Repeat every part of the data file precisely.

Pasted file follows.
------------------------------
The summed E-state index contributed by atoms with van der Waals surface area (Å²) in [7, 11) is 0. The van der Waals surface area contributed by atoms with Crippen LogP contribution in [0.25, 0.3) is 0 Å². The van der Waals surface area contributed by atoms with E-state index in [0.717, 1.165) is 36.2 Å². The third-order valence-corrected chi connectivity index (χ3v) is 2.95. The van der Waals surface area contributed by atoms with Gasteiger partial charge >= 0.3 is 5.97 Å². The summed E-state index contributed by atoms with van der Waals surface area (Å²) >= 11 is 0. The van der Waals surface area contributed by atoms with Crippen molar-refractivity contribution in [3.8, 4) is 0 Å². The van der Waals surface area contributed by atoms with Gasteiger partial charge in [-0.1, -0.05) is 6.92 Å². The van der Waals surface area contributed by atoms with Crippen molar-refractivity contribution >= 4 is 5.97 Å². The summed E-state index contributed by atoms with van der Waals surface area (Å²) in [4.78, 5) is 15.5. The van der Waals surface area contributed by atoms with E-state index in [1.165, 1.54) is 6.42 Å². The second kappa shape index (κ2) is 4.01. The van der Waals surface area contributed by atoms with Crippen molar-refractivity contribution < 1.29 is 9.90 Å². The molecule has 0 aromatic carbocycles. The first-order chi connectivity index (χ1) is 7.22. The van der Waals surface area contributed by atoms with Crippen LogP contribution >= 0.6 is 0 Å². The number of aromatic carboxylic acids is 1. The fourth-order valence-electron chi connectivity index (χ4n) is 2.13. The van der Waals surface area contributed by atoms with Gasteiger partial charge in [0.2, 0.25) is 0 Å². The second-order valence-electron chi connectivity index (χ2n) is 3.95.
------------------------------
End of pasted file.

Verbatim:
The summed E-state index contributed by atoms with van der Waals surface area (Å²) in [7, 11) is 0. The van der Waals surface area contributed by atoms with Crippen LogP contribution in [0.25, 0.3) is 0 Å². The van der Waals surface area contributed by atoms with E-state index in [0.717, 1.165) is 36.2 Å². The third-order valence-corrected chi connectivity index (χ3v) is 2.95. The van der Waals surface area contributed by atoms with Gasteiger partial charge >= 0.3 is 5.97 Å². The summed E-state index contributed by atoms with van der Waals surface area (Å²) >= 11 is 0. The van der Waals surface area contributed by atoms with Crippen molar-refractivity contribution in [3.8, 4) is 0 Å². The van der Waals surface area contributed by atoms with Gasteiger partial charge in [-0.1, -0.05) is 6.92 Å². The van der Waals surface area contributed by atoms with Crippen molar-refractivity contribution >= 4 is 5.97 Å². The summed E-state index contributed by atoms with van der Waals surface area (Å²) in [4.78, 5) is 15.5. The van der Waals surface area contributed by atoms with E-state index in [1.165, 1.54) is 6.42 Å². The second kappa shape index (κ2) is 4.01. The van der Waals surface area contributed by atoms with Crippen molar-refractivity contribution < 1.29 is 9.90 Å². The molecule has 0 aromatic carbocycles. The first-order chi connectivity index (χ1) is 7.22. The van der Waals surface area contributed by atoms with Crippen LogP contribution >= 0.6 is 0 Å². The number of aromatic carboxylic acids is 1. The fourth-order valence-electron chi connectivity index (χ4n) is 2.13. The van der Waals surface area contributed by atoms with Gasteiger partial charge in [0.2, 0.25) is 0 Å². The second-order valence-electron chi connectivity index (χ2n) is 3.95.